Ultrasound can produce pictures of some diseases that are not well seen on exams that use x-ray. Using ultrasound, individual organs can be imaged to find tumors, or look for specific abnormalities of the tissue that can occur as a result of cancer. Ultrasound also uses a special technique called Doppler to listen to and see blood flow. This is an important part of cancer diagnosis, since tumors have blood flow that is different from normal tissue.
Ultrasound is frequently the first test ordered to diagnosis a wide variety of symptoms. And sometimes when an abnormal area is seen on another imaging exam, ultrasound is used to further evaluate the area or a biopsy is done with ultrasound to determine if the area is cancerous or not.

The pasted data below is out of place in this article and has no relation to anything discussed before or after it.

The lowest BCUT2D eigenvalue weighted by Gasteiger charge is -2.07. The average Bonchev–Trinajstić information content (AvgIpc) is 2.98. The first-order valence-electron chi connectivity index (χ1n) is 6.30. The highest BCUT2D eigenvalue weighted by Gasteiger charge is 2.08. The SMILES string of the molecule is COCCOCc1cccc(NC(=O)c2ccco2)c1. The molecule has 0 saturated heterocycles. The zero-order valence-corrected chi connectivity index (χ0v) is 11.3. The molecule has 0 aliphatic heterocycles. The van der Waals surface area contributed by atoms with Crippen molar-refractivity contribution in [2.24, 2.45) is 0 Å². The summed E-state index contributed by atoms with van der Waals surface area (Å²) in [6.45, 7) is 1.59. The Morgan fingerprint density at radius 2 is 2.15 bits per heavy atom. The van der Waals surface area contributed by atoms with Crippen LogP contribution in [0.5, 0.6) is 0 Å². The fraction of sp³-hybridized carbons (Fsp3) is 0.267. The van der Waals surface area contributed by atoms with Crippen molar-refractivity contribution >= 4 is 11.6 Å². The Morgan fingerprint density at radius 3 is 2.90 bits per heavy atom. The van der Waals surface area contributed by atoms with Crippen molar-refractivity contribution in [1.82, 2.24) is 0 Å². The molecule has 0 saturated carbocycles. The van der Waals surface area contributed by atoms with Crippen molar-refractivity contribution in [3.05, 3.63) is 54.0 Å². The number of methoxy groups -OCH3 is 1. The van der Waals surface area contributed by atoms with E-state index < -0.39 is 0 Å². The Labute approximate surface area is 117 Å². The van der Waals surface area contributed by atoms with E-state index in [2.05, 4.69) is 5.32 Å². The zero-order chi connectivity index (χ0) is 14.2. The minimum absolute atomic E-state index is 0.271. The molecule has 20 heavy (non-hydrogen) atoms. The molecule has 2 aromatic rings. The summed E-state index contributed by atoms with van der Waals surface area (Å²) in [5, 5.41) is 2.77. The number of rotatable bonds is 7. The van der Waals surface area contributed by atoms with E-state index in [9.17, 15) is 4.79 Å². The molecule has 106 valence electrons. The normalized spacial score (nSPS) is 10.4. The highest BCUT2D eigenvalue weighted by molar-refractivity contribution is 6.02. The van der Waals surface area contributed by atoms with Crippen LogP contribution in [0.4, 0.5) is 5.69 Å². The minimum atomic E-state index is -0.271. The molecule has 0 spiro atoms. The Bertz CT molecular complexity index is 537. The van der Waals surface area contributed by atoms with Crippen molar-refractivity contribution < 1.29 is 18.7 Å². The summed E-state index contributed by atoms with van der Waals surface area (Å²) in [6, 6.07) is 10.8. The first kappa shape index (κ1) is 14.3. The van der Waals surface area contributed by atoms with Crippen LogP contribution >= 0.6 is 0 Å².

Breast Ultrasound is often the “next step” after an abnormal mammogram. Breast ultrasound helps to give detail of the area in question to determine if it is fluid filled (cystic) or solid (tumor), or needs additional testing for accurate diagnosis.
Ultrasound Guided Biopsy is performed to guide the Radiologist to take tissue samples of tumors. These tissue samples are then sent to a pathologist who will evaluate the cells to determine if the tumor is malignant or benign.
Many different diagnostic radiology exams use x-ray to diagnosis and evaluate disease. X-rays are fast and cost less than most other imaging tests, but do not provide the same detail that other tests can. A standard x-ray is sometimes used to initially evaluate symptoms or as a follow up to already known diseases.